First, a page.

We are what we eat. And that's a pretty big deal considering how ridiculously sensitive our human bodies actually are. Optimal nutrition is a complicated, messy art that confounds even the most knowledgeable health experts. A diet that's a little out of balance can lead to a slew of acute problems like decreased energy and constipation. And a diet that's a lot off balance? Well, that's a recipe for some serious, even life-threatening issues. Diet-related illnesses are at the core of our nation's health problems. Do you suffer from any of these most common food-related illnesses?
PMS: Experts suggest that at least 85 percent of women experience at least one PMS symptom during their monthly menstrual cycle. Excessive salt, sugar, caffeine and alcohol can drastically affect your cycle, causing mood swings, bloating and depression. Try reducing the culprits and make sure you're adding fresh fruits and vegetables loaded with vitamins and minerals like calcium and magnesium, which can help to reduce PMS symptoms.
Food poisoning: Nearly 80 million people are affected by food poisoning every year. What we call the stomach-flu is often e coli, salmonella, listeria, campylobacter or other food-borne pathogens that can lead to the mild flu-like symptoms, and in some cases, to severe illnesses that can cause neurological disorders, organ failure and death. Wash and cook your food thoroughly (particularly meat), and always opt for organic when possible to reduce the risk of contamination.
Headaches: Nearly 20 percent of us will experience a migraine headache in our lives, and millions more of us regularly experience the more common tension headaches, which result from a number of food causes including sulfites in wine, artificial flavors and preservatives like MSG, too much sodium and caffeine, and dehydration. If you’re prone to headaches, eliminate the common culprits, increase your water consumption and try adding in herbs like feverfew, mint, ginko and passionflower.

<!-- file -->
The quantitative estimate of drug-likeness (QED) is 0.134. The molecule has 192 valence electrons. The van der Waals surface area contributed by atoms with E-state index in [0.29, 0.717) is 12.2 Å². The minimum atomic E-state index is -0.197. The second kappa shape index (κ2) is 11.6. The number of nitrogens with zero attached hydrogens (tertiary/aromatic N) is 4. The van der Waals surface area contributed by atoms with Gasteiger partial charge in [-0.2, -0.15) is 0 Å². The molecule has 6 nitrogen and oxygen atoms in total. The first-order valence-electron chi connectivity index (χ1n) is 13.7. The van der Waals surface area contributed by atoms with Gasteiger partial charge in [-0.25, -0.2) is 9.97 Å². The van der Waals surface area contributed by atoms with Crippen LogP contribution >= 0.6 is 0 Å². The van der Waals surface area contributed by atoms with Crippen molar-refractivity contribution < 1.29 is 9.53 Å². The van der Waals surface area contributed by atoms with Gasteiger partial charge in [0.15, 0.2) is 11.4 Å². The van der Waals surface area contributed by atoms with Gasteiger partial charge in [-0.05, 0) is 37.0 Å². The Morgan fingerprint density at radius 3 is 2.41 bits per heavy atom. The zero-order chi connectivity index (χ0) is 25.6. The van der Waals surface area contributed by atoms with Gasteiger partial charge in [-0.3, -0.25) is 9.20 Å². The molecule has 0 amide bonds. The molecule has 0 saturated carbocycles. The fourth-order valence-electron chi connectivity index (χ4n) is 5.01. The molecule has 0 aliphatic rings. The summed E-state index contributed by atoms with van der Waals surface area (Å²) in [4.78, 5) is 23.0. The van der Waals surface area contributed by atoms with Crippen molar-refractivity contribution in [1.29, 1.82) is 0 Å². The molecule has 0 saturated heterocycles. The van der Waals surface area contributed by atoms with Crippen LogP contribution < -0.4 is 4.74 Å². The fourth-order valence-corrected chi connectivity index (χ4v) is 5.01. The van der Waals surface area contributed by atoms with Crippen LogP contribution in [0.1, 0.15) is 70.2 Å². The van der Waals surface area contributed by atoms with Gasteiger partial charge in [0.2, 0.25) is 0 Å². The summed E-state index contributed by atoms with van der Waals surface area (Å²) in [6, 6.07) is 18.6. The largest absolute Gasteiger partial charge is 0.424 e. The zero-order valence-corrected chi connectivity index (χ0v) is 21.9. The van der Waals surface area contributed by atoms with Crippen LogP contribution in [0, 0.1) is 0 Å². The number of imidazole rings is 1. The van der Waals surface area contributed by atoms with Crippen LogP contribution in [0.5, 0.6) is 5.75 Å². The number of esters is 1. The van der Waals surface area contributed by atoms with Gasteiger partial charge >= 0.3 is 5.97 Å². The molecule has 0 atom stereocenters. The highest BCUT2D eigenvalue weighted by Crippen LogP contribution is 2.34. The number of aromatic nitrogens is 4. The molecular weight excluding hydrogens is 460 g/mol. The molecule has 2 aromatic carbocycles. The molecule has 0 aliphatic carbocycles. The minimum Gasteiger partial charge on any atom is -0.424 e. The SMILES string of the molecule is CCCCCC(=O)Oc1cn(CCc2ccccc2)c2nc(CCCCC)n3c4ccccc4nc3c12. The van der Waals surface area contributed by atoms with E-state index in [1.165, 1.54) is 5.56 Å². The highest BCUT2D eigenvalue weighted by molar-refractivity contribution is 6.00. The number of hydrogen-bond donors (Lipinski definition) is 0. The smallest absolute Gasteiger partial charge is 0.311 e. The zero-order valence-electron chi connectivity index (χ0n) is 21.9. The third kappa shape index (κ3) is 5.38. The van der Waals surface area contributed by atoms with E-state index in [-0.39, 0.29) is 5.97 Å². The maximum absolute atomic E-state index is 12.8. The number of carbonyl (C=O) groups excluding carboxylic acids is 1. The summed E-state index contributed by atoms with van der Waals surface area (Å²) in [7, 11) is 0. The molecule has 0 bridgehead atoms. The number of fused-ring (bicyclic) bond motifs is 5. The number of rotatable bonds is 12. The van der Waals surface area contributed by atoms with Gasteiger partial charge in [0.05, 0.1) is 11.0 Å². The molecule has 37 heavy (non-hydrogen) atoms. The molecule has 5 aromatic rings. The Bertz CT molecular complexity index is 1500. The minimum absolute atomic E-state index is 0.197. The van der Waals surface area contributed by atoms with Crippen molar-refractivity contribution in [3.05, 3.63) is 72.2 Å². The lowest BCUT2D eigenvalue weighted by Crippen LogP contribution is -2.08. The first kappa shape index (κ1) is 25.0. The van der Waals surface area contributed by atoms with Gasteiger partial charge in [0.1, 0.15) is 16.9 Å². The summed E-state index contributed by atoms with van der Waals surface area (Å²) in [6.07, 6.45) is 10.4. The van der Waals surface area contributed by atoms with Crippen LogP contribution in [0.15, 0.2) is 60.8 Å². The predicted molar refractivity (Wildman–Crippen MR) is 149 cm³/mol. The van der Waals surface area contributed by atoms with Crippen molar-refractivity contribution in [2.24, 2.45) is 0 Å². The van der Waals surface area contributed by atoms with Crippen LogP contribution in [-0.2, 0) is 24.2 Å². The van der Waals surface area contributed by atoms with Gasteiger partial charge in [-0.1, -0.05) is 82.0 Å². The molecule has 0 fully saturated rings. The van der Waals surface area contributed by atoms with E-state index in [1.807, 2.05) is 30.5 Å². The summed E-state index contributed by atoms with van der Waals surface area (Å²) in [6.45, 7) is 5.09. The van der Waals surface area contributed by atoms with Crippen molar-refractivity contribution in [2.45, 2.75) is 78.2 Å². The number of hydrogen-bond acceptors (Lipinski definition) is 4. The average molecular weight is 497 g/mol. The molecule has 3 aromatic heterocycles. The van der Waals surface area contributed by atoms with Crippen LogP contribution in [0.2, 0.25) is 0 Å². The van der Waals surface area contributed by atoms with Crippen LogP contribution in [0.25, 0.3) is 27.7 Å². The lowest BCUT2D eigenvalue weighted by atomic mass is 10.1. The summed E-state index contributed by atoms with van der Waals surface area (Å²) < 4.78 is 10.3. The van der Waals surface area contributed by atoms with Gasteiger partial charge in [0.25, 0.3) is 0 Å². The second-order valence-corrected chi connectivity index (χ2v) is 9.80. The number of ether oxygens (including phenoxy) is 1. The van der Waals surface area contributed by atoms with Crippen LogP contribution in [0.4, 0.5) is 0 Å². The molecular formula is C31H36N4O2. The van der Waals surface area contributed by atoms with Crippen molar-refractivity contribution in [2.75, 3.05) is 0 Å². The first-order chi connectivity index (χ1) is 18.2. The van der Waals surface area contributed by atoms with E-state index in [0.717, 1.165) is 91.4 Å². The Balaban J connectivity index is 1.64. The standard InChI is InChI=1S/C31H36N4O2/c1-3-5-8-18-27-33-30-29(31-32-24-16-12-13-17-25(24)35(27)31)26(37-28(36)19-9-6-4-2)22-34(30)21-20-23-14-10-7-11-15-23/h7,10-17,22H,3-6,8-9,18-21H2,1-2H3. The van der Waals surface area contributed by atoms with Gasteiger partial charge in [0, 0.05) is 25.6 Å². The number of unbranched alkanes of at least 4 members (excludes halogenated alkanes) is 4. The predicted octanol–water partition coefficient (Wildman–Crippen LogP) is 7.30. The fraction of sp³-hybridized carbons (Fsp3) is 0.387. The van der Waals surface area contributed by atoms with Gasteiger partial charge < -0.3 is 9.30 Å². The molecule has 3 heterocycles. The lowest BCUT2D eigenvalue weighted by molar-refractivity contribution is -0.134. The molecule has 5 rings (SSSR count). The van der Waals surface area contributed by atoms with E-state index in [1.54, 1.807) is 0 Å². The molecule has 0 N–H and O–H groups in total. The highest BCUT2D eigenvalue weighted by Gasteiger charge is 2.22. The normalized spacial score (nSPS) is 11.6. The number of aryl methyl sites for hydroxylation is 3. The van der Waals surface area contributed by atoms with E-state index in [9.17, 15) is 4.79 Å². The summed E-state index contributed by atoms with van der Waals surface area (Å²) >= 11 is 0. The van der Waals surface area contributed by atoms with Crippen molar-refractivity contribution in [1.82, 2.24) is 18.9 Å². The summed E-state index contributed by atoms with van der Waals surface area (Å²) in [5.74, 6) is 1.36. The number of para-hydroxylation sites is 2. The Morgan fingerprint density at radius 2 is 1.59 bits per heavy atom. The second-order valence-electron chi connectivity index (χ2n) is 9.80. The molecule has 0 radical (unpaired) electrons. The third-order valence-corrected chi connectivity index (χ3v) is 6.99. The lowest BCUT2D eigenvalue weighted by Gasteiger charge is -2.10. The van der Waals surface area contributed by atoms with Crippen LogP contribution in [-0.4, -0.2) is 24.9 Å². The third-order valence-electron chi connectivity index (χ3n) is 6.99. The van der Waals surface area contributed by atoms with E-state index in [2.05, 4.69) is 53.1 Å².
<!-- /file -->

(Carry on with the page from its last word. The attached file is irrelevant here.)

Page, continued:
Obesity: The CDC states that more than 1/3 of American adults are clinically obese. Processed foods including high fructose corn syrup, trans fats and even chemical food additives have all been linked to obesity. Radical diet changes are necessary to combat obesity, as is a regular exercise routine. Working with a professional nutritionist can help you to find a diet program that's safe and effective for weight loss that stays off.
Cardiovascular Disease: More Americans die of cardiovascular disease than any other cause (more than 40 percent!). High cholesterol levels and clogged arteries often arise from too much stress and saturated fat, and not enough fiber, Omega-fats or exercise. And women are especially at risk for heart attacks after menopause. Routine physical exams can detect early warning signs, and opting for fiber-rich, low-sodium, trans-fat free foods are key to a healthy heart.
Cancer: There are increasing bodies of research connecting diet to many types of cancer. From nitrites in processed meat to artificial colors, sweeteners and preservatives, to the pesticides used on non-organic crops, what we eat can intensify our cancer risks, plain and simple. Stick with organic, preservative and artificial-anything free foods, and make sure to include a diet rich in antioxidants (found in fresh fruits, vegetables and superfoods like green tea, raw chocolate and hemp seeds).
Diabetes: Almost 9 percent of the nation is now suffering from diabetes. Type II Diabetes—the most common form—is largely related to consuming too much sugar, especially processed and refined versions like high fructose corn syrup and refined flours, and not enough fresh fruits, vegetables and whole grains. Skip the snacking, especially on anything processed or refined. Opt instead for fresh, whole foods and make sure to get plenty of exercise.
Osteoporosis: Calcium is integral for healthy bones, but a deficiency, especially in older women, can lead to osteoporosis. As many as half of all women over age 50 will break a bone due to osteoporosis! Highly refined foods like fast food, junk food and sodas can deplete the body of vital minerals including calcium, which leads to osteoporosis. And dairy may not actually be the best choice in boosting your calcium levels, either. Foods rich in absorbable calcium such as almonds and kale should be included in your diet if you're at risk for osteoporosis.
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